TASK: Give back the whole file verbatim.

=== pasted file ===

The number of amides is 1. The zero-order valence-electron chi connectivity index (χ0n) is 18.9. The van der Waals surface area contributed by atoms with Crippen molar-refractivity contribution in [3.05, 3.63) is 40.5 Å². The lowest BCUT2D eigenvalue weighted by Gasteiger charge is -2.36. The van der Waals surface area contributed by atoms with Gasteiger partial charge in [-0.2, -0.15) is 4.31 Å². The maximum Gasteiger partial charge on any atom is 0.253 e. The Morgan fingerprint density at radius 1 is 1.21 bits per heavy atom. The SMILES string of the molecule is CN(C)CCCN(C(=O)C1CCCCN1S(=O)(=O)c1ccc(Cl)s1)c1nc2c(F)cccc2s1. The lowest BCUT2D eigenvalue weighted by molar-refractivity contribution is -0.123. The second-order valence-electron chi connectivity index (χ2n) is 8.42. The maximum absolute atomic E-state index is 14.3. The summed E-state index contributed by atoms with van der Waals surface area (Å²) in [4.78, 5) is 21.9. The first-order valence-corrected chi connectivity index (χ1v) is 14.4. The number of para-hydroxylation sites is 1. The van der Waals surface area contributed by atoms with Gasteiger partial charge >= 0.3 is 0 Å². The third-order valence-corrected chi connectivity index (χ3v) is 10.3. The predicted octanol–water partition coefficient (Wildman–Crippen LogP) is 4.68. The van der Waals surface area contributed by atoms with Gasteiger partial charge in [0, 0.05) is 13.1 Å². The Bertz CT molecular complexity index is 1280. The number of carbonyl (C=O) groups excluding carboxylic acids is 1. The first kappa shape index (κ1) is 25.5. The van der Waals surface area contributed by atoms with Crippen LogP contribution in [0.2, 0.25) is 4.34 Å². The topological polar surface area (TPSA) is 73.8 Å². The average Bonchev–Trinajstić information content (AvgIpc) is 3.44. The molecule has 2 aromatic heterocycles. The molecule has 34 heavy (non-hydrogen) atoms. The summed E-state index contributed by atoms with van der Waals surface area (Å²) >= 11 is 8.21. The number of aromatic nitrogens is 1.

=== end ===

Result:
The number of amides is 1. The zero-order valence-electron chi connectivity index (χ0n) is 18.9. The van der Waals surface area contributed by atoms with Crippen molar-refractivity contribution in [3.05, 3.63) is 40.5 Å². The lowest BCUT2D eigenvalue weighted by Gasteiger charge is -2.36. The van der Waals surface area contributed by atoms with Gasteiger partial charge in [-0.2, -0.15) is 4.31 Å². The maximum Gasteiger partial charge on any atom is 0.253 e. The Morgan fingerprint density at radius 1 is 1.21 bits per heavy atom. The SMILES string of the molecule is CN(C)CCCN(C(=O)C1CCCCN1S(=O)(=O)c1ccc(Cl)s1)c1nc2c(F)cccc2s1. The lowest BCUT2D eigenvalue weighted by molar-refractivity contribution is -0.123. The second-order valence-electron chi connectivity index (χ2n) is 8.42. The maximum absolute atomic E-state index is 14.3. The summed E-state index contributed by atoms with van der Waals surface area (Å²) in [4.78, 5) is 21.9. The first-order valence-corrected chi connectivity index (χ1v) is 14.4. The number of para-hydroxylation sites is 1. The van der Waals surface area contributed by atoms with Gasteiger partial charge >= 0.3 is 0 Å². The third-order valence-corrected chi connectivity index (χ3v) is 10.3. The predicted octanol–water partition coefficient (Wildman–Crippen LogP) is 4.68. The van der Waals surface area contributed by atoms with Gasteiger partial charge in [0, 0.05) is 13.1 Å². The Bertz CT molecular complexity index is 1280. The number of carbonyl (C=O) groups excluding carboxylic acids is 1. The first kappa shape index (κ1) is 25.5. The van der Waals surface area contributed by atoms with Crippen LogP contribution in [0.2, 0.25) is 4.34 Å². The topological polar surface area (TPSA) is 73.8 Å². The average Bonchev–Trinajstić information content (AvgIpc) is 3.44. The molecule has 2 aromatic heterocycles. The molecule has 34 heavy (non-hydrogen) atoms. The summed E-state index contributed by atoms with van der Waals surface area (Å²) >= 11 is 8.21. The number of aromatic nitrogens is 1.